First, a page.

Sunday, December 14, 2008
I'm going to tell you a story about the amazing ability of assistive technology to transform lives. This story is about Fuji, a 34-year old bottlenose dolphin at the Okinawa Churaumi Aquarium in Japan, the world's second largest aquarium, whose name means "beautiful ocean" in okinawan dialect. Fuji has lived at Churaumi for 30 years, and she has three children who were born and raised there. One day the aquarium's veterinarian noticed that Fuji's tail was turning white. He discovered that Fuji had an infection and circulatory problem that was causing gangrene. The doctors were able to save Fuji's life, but they had to remove her tail fin. This dramatically impaired Fuji's ability to swim and be social, and also she started to gain weight. While medical science saved her, Fuji's quality of life was greatly reduced by the loss of her tail. Looking for a solution, the aquarium's manager contacted Bridgestone, Japan's largest maker of tires. Drawing on their expertise in rubber, Bridgestone designed an artificial tail for Fuji made of silicone, a material that is highly compatible with living tissue. The tail is mounted with an attachment made of carbon-fiber reinforced plastic. Fuji spent several months in rehab with her new tail, and like most patients who try assistive technology for the first time, she didn't respond well to the rubber fin. At one point she was treating it like a toy; she kicked too hard and it fell apart. But soon Fuji realized that the tail was giving her a better life, allowing her to swim, get fit, play with her children, and remain an integral part of the aquarium's outdoor dolphin show, where today, she can jump entirely out of the water. For Fuji -- a truly "bionic dolphin" -- quality of life has been restored. Hopefully she'll have many more years of happiness in her subterranean world where, with her rubber fin she'll continue to be treated as equal by the other dolphins --and the true power of her tail will have been realized.
Thursday, December 11, 2008
Wednesday's New York Times Well column, written by Tara Parker-Pope, talks about celebrities and mental health. It's a timely topic, as Ms. Pope points out. Lately, celebrities from Britney Spears to Dennis Quaid have spoken out on behalf of medical conditions in an effort to raise awareness, which in turn, also makes good tabloid copy. As many of you might have picked up on, there's more prevalance of disabilities on primetime TV, particularly non-verbal learning disabilities. Grey's Anatomy (perhaps in an effort to boost lagging ratings) has just introduced a surgeon, Virginia Dixon, who has Asperger's Syndrome -- a form of high-functioning autism -- and a popular resident, Izzie Stevens, may have a brain tumor. Boston Legal's Denny Crane is in the early stages of Alzheimer's. Several other primetime characters are also suspect of falling somewhere along the autism spectrum, including Dr. Temperance Brennan of Bones, two children of Vic Mackey on The Shield, Jerry Espenson on Boston Legal, Dr. Greg House on House, M.D., and many more. Less prevalent, however, are physical disabilities such as blindness and deafness. When these characters do appear, they're generally stuck with disability-specific plot lines, which gives them little room to expand as characters. How fascinating would it be to watch a blind bartender mix exotic cocktails and chat up pretty women, or watch a deaf undercover specialist (remember Sue Thomas: F.B. Eye?) fight terrorists? Until then, celebrities and primetime TV can do much to elevate the disability discussion. We can look forward to more in 2009, so long as there's potential for more headlines and higher ratings.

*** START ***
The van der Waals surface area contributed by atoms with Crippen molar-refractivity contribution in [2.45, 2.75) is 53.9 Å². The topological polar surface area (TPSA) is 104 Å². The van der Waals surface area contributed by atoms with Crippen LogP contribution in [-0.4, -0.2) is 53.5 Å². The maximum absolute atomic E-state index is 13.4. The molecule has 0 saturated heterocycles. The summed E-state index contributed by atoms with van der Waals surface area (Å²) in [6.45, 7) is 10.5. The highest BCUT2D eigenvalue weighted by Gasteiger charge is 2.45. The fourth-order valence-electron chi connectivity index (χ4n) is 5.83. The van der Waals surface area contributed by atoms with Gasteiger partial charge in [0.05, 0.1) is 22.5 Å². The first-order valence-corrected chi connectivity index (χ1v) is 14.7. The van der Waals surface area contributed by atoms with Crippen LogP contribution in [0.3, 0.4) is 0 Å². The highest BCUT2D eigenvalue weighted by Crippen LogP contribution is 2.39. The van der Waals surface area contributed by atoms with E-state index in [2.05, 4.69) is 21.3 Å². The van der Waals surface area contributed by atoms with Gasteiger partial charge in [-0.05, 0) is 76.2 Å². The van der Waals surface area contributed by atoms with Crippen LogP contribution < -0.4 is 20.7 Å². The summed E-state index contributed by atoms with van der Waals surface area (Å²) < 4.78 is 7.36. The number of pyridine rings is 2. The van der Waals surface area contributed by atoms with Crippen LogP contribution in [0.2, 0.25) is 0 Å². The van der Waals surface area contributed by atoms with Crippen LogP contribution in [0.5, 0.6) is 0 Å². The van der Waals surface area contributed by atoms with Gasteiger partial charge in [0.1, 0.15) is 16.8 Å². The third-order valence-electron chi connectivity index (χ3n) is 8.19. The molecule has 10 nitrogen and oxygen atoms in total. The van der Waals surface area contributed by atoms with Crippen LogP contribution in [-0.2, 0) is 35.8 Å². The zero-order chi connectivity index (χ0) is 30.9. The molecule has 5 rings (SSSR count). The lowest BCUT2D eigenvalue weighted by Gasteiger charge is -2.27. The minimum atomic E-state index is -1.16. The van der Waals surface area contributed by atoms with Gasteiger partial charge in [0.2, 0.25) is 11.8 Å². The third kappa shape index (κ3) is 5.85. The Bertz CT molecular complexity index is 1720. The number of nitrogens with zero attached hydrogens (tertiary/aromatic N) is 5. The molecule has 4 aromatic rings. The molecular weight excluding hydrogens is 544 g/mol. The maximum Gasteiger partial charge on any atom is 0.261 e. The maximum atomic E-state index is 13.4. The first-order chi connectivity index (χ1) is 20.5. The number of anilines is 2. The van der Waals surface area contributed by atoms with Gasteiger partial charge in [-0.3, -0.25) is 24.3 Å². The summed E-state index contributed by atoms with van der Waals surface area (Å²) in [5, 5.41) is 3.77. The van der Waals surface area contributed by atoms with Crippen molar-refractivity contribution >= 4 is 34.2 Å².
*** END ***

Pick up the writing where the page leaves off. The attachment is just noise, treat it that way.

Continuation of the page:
Monday, December 8, 2008
President-elect Barack Obama formally announced Sunday that retired Army Gen. Eric Shinseki is his pick to be secretary of Veterans Affairs. Obama chose Shinseki, 66, over front-runner Tammy Duckworth, who many, including myself, thought would be chosen as Obama's secretary. A decorated veteran, Gen. Shinseki served two combat tours in Vietnam and lost part of his foot. Shinseki has been cited as an example by Pentagon critics who say the former Army chief's advice was ignored in 2003, resulting in too few U.S. troops being sent to Iraq after the invasion." The Washington Post obtained a private letter that Gen. Shinseki wrote to Donald Rumsfeld in June 2003 just before stepping down as chief of staff, in which he wrote that "Without people in the equation, readiness and transformation are little more than academic exercises." The letter was never publicly released. On Meet the Press on Sunday, Mr. Obama said there is no one "more qualified" than Gen. Shinseki for the job. Shinseki, like Obama, is a native of Hawaii. Obama made his announcement about Shinseki on the 67th anniversary of the Japanese attack on Pearl Harbor. If confirmed by the Senate, Shinseki would control one of the federal government's largest agencies, which administers health care and other benefits for the nation's active military and veterans, as well as their families and survivors. The 240,000-employee department is the government's second largest, behind the Defense Department.
Friday, December 5, 2008
The Black Balloon, a movie opening today in New York City and Los Angeles, is about an Australian family who has a severly autistic son, Charlie, and must find ways to cope with his emotions and antics. Calling the movie "harrowing," New York Times movie critic Stephen Holden asks: "Would you be able to cope? ... Would you find in yourself the seemingly infinite reserves of love and patience possessed by the Mollisons, the movie’s itinerant, highly stressed army family who have just moved to the suburbs of Sydney? Maybe not." The Black Balloon stars Luke Ford as Charlie, the autistic teenager; Rhys Wakefield as his brother Tommy, and the Oscar-nominated Toni Collette as their mother. With a tag line "Normal is Relative," The Black Balloon is a story about fitting in, discovering love and accepting your family, no matter the price.